Conserving Eastern Hemlock

Where can you go to find an eastern hemlock tree? Although threatened by the hemlock woolly adelgid, eastern hemlock has an extensive range. “Eastern hemlock grows throughout the southern Appalachians,” says U.S. Forest Service collaborator and ecologist Kevin Potter. Potter is also a forestry faculty member at North Carolina State University. “Hemlock grows in the…  More 

Carolina Hemlock Populations: Isolated and Imperiled

Hemlocks are under attack. U.S. Forest Service scientists and their partners are working to save the native conifers from the hemlock wooly adelgid (HWA), an invasive insect from Japan. Carolina hemlock (Tsuga caroliniana) trees can survive HWA infestation for a decade or more but often die within four years. Carolina hemlocks grow in tiny, isolated…  More 

Eucalyptus or Loblolly: Which Uses More Water?

When asked which tree uses more water, the native, industry favorite loblolly pine or the ultra-fast growing immigrant from Australia, Eucalyptus, U.S. Forest Service biological scientist Chris Maier had a quick answer: both. “Growing wood requires water,” says Maier. Loblolly and slash pines currently serve as the main sources of wood fiber in the South,…  More 

Giant Stag Beetles

Up to 30 percent of all forest insect species depend on wood that is dead or dying. “Such species are among the most threatened insects in Europe,” says U.S. Forest Service scientist Michael Ulyshen. “However, very little is known about their diversity or conservation status in North America.” In the U.S., the giant stag beetle…  More 

Hybrids in the Seed Orchards

Shortleaf pine is under siege, and one of the threats has emerged in seed orchards. “In some shortleaf seed orchards, 10 percent of trees are hybrids,” says U.S. Forest Service research geneticist Dana Nelson. “Although the majority we’d consider shortleaf pine, even a few hybrids is enough to raise concern.” To some extent, shortleaf and…  More 

Shortleaf Pine: What’s in the Genes?

Despite shortleaf pine’s importance, relatively little is known about its genetics. “The lack of knowledge is especially apparent in this era of molecular genetics and genomics,” says U.S. Forest Service research geneticist Dana Nelson. Nelson and his colleagues recently reviewed shortleaf pine genetics, and their implications for restoration and management. The research team included Oklahoma…  More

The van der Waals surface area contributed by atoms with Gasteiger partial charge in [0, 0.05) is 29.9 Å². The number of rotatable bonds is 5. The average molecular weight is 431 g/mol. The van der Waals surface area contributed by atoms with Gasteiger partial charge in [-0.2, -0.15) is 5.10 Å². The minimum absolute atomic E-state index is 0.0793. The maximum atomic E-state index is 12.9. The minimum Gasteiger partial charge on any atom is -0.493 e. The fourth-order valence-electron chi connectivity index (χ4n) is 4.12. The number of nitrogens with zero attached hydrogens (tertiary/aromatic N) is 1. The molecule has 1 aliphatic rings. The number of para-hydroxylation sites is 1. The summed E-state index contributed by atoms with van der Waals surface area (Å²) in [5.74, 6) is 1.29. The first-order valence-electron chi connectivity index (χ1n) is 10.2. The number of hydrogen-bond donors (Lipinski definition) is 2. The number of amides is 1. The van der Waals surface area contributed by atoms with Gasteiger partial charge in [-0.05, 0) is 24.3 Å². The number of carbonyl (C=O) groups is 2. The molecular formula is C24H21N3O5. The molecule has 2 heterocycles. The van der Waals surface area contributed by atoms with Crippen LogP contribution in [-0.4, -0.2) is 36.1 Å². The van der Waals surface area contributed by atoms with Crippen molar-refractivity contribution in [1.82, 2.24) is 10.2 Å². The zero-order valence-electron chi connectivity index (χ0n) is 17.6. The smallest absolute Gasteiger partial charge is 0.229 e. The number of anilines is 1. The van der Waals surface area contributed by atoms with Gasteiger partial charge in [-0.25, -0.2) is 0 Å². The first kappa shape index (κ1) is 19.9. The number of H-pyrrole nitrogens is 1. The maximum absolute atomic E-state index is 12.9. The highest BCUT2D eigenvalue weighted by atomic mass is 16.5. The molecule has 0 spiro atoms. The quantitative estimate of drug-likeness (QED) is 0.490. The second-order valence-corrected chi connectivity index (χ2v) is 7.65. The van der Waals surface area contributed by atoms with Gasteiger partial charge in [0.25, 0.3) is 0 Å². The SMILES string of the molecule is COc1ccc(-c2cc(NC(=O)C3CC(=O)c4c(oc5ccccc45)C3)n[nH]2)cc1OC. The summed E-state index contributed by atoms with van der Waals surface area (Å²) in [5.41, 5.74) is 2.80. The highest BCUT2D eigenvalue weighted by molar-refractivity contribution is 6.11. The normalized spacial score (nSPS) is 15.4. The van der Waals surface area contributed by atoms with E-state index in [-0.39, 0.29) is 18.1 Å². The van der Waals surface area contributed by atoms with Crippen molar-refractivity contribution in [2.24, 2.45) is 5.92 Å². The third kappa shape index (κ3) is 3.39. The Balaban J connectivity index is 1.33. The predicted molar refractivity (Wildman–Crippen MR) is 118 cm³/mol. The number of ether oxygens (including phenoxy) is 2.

Diagnosing and Managing for Root Disease in Southern Pines

Southern Regional Extension Forestry (SREF) recently published a new technology bulletin on the biology, diagnosis, and management of Heterobasidion root disease in southern pines. U.S. Forest Service plant pathologists Tyler Dreaden, Southern Research Station (SRS), and Michelle Cram, Forest Health Protection, co-authored the publication with Jason Smith from the University of Florida and SREF’s David…  More 

Forest Health Research and Education Center Shares $3 Million NSF Grant

The Forest Health Research and Education Center (Forest Health Center), a collaborative project among the Forest Service Southern Research Station (SRS), the University of Kentucky, and the Kentucky Division of Forestry, will share a $3 million grant from the National Science Foundation with researchers from Washington State University (serving as lead), the University of Tennessee,…  More 

American Chestnut, Past and Present

The Silvics of American Chestnut , a general technical report (GTR) available from the U.S. Forest Service Southern Research Station (SRS), describes the habitat, life history, special uses, genetics, and restoration of the American chestnut (Castanea dentata). The publication is the result of collaboration between G. Geoff Wang, the lead author, his colleagues at Clemson…  More 

Years After Apollo 14, Moon Pines Continue to Travel Around the World

Apollo 14 landed on the moon in 1971, the third manned mission to land on Earth’s only natural satellite. The spacecraft carried an unusual cargo – tree seeds. Astronaut Stuart Roosa — previously a smoke jumper for the U.S. Forest Service — carried several hundred seeds from loblolly pine and four other tree species with him on the…  More